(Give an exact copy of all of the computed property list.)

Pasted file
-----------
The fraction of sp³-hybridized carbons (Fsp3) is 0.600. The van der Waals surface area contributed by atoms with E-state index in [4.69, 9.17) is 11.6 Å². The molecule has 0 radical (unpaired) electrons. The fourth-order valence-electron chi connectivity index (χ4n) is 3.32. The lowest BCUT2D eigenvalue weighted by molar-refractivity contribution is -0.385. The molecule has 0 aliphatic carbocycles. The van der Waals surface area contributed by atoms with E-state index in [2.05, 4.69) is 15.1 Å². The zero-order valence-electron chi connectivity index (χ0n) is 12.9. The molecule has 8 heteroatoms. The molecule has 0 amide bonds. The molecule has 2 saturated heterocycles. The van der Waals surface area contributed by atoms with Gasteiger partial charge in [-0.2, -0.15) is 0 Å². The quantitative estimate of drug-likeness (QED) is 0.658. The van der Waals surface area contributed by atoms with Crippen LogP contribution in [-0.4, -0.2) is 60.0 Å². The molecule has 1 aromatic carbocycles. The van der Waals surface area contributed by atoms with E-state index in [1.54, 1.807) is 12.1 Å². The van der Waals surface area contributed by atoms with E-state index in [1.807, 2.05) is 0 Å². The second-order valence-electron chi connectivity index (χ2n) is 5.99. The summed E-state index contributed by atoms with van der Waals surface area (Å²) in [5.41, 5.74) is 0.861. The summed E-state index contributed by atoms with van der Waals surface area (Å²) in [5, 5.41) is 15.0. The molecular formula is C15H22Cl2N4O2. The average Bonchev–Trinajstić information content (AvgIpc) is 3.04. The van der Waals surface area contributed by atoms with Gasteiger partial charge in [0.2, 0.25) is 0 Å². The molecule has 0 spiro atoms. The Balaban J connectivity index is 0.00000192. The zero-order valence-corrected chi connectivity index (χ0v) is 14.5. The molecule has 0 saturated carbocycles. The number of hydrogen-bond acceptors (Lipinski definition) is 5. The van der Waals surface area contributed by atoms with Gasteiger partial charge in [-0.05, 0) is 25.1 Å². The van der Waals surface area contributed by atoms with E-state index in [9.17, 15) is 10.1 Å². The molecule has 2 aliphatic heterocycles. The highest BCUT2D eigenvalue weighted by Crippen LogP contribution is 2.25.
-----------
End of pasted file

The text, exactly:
The fraction of sp³-hybridized carbons (Fsp3) is 0.600. The van der Waals surface area contributed by atoms with E-state index in [4.69, 9.17) is 11.6 Å². The molecule has 0 radical (unpaired) electrons. The fourth-order valence-electron chi connectivity index (χ4n) is 3.32. The lowest BCUT2D eigenvalue weighted by molar-refractivity contribution is -0.385. The molecule has 0 aliphatic carbocycles. The van der Waals surface area contributed by atoms with E-state index in [2.05, 4.69) is 15.1 Å². The zero-order valence-electron chi connectivity index (χ0n) is 12.9. The molecule has 8 heteroatoms. The molecule has 0 amide bonds. The molecule has 2 saturated heterocycles. The van der Waals surface area contributed by atoms with Gasteiger partial charge in [-0.2, -0.15) is 0 Å². The quantitative estimate of drug-likeness (QED) is 0.658. The van der Waals surface area contributed by atoms with Crippen LogP contribution in [-0.4, -0.2) is 60.0 Å². The molecule has 1 aromatic carbocycles. The van der Waals surface area contributed by atoms with E-state index in [1.54, 1.807) is 12.1 Å². The van der Waals surface area contributed by atoms with E-state index in [1.807, 2.05) is 0 Å². The second-order valence-electron chi connectivity index (χ2n) is 5.99. The summed E-state index contributed by atoms with van der Waals surface area (Å²) in [5.41, 5.74) is 0.861. The summed E-state index contributed by atoms with van der Waals surface area (Å²) in [5, 5.41) is 15.0. The molecular formula is C15H22Cl2N4O2. The average Bonchev–Trinajstić information content (AvgIpc) is 3.04. The van der Waals surface area contributed by atoms with Gasteiger partial charge in [0.2, 0.25) is 0 Å². The molecule has 0 spiro atoms. The Balaban J connectivity index is 0.00000192. The zero-order valence-corrected chi connectivity index (χ0v) is 14.5. The molecule has 0 saturated carbocycles. The number of hydrogen-bond acceptors (Lipinski definition) is 5. The van der Waals surface area contributed by atoms with Gasteiger partial charge in [-0.05, 0) is 25.1 Å². The van der Waals surface area contributed by atoms with E-state index in [9.17, 15) is 10.1 Å². The molecule has 2 aliphatic heterocycles. The highest BCUT2D eigenvalue weighted by Crippen LogP contribution is 2.25.